My TV is broke... sometimes

I have a Hitachi 27" TV that I bought about 8 years ago. About 3 years ago I came home, turned it on and all I saw was a white line across the screen. The sound was perfect. It was about 2 days after my warranty ran out :( . I put it in the storage and bought a new one, which works fine.
About 1 year after the TV stopped working I was about to throw it out, but, just for fun, turned it on and lo and behold it was working fine. Wonderful, I put it in my bedroom and started watching.
Everything went well for several (2 or 3) months and then boom... back to the white line. So, back into the storage room it went.
Today, I was about to throw it out again, but turned it on "just to see" and it works again.
Now... can someone please help me figure out what is going on. Should I lug the thing back upstairs (it's darn heavy) or will it work again for only a month or two.
If it stops working again, then is the picture tube busted, as I was told? If so, then why does it work every year for a few months? If not, then what's the problem? Can I fix it at home (not all that handy with electronics but I do have a multimeter and I did once fix a CD player/mini-stereo)? If I can't, or shouldn't fix it at home, then what should it cost to get it repaired.
Thanks, Jim
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Hi, Looks like you have a probelm with a vertical drive circuit. Probably a capacitor or an intermettent transistor(heat sensitive). Unplug the set, open the back and vacuum it out clean and try it. Looks like not a big trouble. TV set has fatal voltage inside when powered up.It could be just a cold solder joint. Not an expensive repair. Tony
Jim Marnott wrote:

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wrote:

The picture tube is NOT busted. The set has an intermittent vertical sweep circuit. Could be as simple as a cold solder joint.
Carefully take the set apart and look over the printed circuit board for cracks that might be breaking a trace.
If you can't find anything like that, *if you're skilled with a soldering iron*, carefully re-solder the whole board so that all the traces look shiny.
...Jim Thompson
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| James E.Thompson, P.E. | mens |
| Analog Innovations, Inc. | et |
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wrote:

The vertical section has a intermittent problem. Go to Radio Shack and get some long fiberglass or plastic tuning wands. The voltage inside the set is lethal, even when off and unplugged. If you are willing remove the cover, supply the power, and start poking around with the insulated tools. Maybe you will get lucky and find a loose connector or bad solder joint.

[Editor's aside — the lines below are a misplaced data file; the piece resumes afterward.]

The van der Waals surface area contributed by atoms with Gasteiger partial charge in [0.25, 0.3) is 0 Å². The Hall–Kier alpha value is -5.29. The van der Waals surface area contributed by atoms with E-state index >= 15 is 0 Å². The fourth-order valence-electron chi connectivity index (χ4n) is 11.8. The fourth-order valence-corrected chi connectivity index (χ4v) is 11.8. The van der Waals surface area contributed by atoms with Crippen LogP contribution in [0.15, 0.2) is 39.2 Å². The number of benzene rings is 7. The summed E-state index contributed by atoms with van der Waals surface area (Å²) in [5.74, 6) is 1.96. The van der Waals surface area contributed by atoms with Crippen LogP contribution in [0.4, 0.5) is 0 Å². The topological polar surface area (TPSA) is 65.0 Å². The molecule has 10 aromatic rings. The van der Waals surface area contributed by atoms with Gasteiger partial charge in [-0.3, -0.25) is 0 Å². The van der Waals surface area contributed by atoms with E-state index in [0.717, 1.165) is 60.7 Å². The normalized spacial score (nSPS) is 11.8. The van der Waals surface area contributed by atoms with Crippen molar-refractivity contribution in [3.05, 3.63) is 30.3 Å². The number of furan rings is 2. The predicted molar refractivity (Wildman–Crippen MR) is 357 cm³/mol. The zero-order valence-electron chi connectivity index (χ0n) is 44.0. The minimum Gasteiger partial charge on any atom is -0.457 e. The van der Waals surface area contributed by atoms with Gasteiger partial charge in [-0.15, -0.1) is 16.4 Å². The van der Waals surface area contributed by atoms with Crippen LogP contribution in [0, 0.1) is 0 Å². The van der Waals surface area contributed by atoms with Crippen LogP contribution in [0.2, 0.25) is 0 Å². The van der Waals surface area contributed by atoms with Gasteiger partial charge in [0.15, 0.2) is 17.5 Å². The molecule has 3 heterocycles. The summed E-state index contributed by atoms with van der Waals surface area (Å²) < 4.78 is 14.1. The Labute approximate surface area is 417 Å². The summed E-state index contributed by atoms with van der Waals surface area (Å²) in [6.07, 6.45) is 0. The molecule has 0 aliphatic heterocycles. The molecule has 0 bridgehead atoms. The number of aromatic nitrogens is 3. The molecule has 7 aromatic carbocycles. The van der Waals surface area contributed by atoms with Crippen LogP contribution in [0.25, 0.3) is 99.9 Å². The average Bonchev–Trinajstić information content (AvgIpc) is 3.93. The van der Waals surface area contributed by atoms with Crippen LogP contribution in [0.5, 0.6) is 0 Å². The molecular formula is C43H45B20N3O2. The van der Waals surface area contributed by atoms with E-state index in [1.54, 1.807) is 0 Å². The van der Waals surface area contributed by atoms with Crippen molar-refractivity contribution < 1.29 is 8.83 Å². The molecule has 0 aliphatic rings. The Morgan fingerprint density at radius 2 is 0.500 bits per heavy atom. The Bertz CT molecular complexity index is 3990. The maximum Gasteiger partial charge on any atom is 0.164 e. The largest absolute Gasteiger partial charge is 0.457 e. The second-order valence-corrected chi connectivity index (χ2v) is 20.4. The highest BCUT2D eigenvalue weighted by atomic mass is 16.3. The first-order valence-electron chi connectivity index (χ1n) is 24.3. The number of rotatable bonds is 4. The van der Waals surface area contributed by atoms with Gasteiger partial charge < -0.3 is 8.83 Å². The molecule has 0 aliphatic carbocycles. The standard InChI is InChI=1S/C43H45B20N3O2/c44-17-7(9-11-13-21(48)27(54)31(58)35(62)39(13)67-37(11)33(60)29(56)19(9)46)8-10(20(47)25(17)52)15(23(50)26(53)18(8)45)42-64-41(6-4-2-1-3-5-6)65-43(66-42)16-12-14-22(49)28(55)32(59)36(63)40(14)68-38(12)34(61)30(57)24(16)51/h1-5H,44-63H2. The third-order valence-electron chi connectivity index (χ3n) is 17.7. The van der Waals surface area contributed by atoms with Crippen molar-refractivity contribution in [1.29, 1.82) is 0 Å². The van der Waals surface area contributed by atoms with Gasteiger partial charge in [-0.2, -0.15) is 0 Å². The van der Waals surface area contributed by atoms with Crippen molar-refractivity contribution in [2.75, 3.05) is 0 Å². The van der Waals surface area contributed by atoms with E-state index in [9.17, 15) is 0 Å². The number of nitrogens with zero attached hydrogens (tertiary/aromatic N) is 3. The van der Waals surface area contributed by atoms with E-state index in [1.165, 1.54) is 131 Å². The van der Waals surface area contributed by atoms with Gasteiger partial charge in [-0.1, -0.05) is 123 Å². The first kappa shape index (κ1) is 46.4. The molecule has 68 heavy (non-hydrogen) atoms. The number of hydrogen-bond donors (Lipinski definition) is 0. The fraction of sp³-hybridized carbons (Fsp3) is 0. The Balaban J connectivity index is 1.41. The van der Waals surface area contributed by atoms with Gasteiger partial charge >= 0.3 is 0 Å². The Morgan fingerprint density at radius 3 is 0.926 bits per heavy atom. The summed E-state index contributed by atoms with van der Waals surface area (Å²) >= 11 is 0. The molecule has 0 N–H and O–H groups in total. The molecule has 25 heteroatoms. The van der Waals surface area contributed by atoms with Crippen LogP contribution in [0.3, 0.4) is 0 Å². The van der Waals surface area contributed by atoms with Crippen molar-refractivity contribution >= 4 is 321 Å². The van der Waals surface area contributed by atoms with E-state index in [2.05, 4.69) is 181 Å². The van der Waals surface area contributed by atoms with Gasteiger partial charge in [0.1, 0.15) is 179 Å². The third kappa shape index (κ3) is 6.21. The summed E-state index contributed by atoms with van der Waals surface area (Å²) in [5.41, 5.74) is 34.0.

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snipped-for-privacy@mucks.net wrote:

Simply just a long chop stick from Chinese restaurant will do the same. Another way is to use cold spray to pin point offending component. Tony
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<snip intermittent TV component fault discussion>

You're experienced with this? It sounds *wonderfully* logical for heat-related problems. I'd like to see more details on the procedure.
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That's one of the basic troubleshooting methods for finding intermittants. Anyone who works on electronics uses it. You can buy a can of freeze spray at any electronics distributor, or probably even at Radio Shack. Spray a small area at a time, and wait a few seconds. Usually, and experienced tech will spray known suspects or areas first, and perhaps even particular components that are commonly problematic. Usually not much sense in spraying the audio section for a video problem. In TV's, there are a few things that are very common, that are not hard to fix. One is cracked solder connections on the connections to the flyback transformer. The flyback is heavy, and over time, the pins that connect it to the circuit board develop ring cracks from stress. Another thing to check early on, when troubleshooting without a schematic is any component that is mounted to a heat sink. Things that get mounted to a heat sink are ones that run hot, work hard, and are most failure prone. The vertical drive transistor is one such component. The vertical drive circuit is basically the same thing as a mono audio amplifier circuit.
BB
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Frogleg wrote:

Hi, I am retired EE whose schooling was in the days of vacuum tubes. Paid my tuition fixing TVs in old days. Most common failure in TV set is capacitor failure(heat sensitive). Being careful of lethal voltage inside TV, you give quick shot of spray onto suspected component. In this case vertical drive is suspect, so spray around that circuit. Most PCB has silk screened markings. When you heat the culprit, you'd know. Tony
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BTW, Don't get that cold spray on the glass of the picture tube.... Big Bang theory..... :-)
Doug
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